The Neighborhood Council of Westchester/Playa del Rey wants the California Coastal Commission to give speedy approval to a long-delayed pedestrian pathway project on Waterview Street between Pershing Drive and Vista del Mar in Playa del Rey.

The council is sending a letter to the coastal commission requesting that the commission “expedite” approval of the plan for the pedestrian pathway project that began in February 2000.

The project is proposed by Los Angeles World Airports (LAWA) — the City of Los Angeles department that operates city airports.

Wednesday, August 11th, a walk-through of the delayed project was scheduled to be conducted by California Coastal Commission members, Los Angeles World Airports community relations representative Gail Gaddi, civil engineering associate Ernie Robledo and an environmentalist.

A resident of the area, Bonnie Levine, had organized neighbors to meet with Gaddi and Barbara Yamamoto of Los Angeles World Airports, as well as Neighborhood Council Residential District One representative Val Velasco regarding the long delay of the project and what are described as the blighted conditions of the area, including overgrown weeds, rodents, snakes, trash dumped by people in cars along the streets, alleged drug use and graffiti, and general unkempt conditions.

Levine says she was notified Friday, August 6th, that the walk-through would take place.

The Neighborhood Council letter wants the California Coastal Commission to respond directly in writing to the Neighborhood Council.

Neighborhood Council president Gwen Vuchsas said a letter to the coastal commission “would go out right away.”

The project is bounded by the south side of Waterview Street, Rindge Avenue and Napoleon Street — between Pershing Drive and Vista del Mar.

Los Angeles World Airports’ representative Barbara Yamamoto said the airport has had a landscaping plan for some time and has only been waiting for the California Coastal Commission to approve the plan.

As an effort of good will, Yamamoto said “Team LAWA is volunteering to come pick up trash at 9 a.m. Sunday, August 22nd, in the landscaping project area,” and invites anyone willing to help to join the group.

Levine, Edward and DeeDee Callahan, Marlene Trice and other project supporters attended the Neighborhood Council meeting.

Edward Callahan spoke for the group, saying that they just want something done, the area is in such deterioration and it’s difficult to view day after day.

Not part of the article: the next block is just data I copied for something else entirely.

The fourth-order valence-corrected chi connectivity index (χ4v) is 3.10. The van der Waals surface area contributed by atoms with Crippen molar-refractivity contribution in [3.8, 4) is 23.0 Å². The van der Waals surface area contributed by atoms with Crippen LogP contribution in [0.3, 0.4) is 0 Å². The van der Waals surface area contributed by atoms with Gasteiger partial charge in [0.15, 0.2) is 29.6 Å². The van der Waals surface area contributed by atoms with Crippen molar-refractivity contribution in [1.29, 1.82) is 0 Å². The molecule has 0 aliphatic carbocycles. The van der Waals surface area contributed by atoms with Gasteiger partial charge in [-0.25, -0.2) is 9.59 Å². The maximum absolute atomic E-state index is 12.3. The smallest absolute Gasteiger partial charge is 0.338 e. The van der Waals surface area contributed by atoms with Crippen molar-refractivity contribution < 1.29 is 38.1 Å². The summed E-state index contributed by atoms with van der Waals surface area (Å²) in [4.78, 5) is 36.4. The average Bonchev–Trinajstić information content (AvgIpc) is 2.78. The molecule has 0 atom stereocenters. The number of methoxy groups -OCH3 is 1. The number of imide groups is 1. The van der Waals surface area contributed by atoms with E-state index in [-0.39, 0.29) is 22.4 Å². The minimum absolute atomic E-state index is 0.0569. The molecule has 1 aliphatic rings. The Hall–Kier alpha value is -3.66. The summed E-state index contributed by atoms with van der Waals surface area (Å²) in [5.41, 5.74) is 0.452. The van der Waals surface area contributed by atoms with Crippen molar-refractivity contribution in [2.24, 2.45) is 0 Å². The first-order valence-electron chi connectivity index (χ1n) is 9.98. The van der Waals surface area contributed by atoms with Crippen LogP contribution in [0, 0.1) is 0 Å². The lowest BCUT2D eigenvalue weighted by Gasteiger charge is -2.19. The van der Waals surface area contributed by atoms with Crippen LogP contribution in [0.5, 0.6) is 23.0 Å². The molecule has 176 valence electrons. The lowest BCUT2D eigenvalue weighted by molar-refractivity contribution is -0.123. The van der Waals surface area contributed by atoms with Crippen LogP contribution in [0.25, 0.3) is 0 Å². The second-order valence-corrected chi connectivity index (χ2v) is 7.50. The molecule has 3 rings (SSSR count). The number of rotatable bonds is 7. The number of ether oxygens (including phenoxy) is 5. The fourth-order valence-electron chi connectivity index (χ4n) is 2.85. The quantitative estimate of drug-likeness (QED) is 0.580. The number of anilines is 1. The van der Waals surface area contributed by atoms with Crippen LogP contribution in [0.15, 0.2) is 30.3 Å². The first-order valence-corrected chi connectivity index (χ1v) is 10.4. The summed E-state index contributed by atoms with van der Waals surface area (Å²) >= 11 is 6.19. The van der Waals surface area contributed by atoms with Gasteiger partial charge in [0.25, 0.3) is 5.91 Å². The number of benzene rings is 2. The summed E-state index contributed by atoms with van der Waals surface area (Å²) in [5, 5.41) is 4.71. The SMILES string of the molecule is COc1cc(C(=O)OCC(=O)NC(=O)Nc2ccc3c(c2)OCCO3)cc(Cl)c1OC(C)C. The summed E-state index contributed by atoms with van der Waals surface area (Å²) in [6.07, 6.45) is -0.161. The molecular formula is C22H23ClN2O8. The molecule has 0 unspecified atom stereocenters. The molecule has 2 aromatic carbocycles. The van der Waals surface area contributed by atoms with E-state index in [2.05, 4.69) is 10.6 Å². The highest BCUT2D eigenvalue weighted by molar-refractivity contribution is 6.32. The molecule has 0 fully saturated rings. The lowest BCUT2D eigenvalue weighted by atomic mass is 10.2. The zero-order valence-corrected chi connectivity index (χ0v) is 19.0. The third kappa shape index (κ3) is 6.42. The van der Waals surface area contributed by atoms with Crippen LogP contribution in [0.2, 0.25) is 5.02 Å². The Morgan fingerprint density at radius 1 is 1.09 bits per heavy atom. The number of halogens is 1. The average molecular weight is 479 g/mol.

Levine said she and the neighborhood are tired of the messy, unkempt overgrown weeds, snakes and rodents, and the trash dumped by people who park their vehicles along the street.

“The area is attracting people using drugs, there are no streetlights, and graffiti is on the curbs,” Levine alleged.

Levine said some object in a plastic bag had been hanging on the fence of the airport-owned property for days, but she was afraid to go see what it was.

She said a workman who removed it told her it was a cow’s tongue, covered with maggots, and that this type of item was used in satanic rituals.

The footpath has been blocked and closed with a barrier for more than two years and the area is overgrown with weeds and brush, with only the palm trees receiving regular watering and tending, she said.

Approximately 90 Mexican fan palm trees were planted along the curbed area on the south side of Waterview Street, Rindge Avenue and Napoleon Street, next to a chain-link fence separating airport property from the street over two years ago.

A concrete-bordered sand and rock footpath was also carved out adjacent to the planted palms.

Yamamoto said the project was originally halted when neighbors with a view of the ocean complained that the trees blocked their view and were ugly.

The California Coastal Commission required the airport department to:

n plant vegetation on the site consisting of native plants typically found in Southern California dunes and prairies;

n select seeds and cuttings used in the project from sources in and adjacent to the El Segundo dunes;

n maintain available views to the beach and ocean; and

n remove all 90 of the existing palm trees in the proposed landscape area within 60 days after approval of the permit by the coastal commission.

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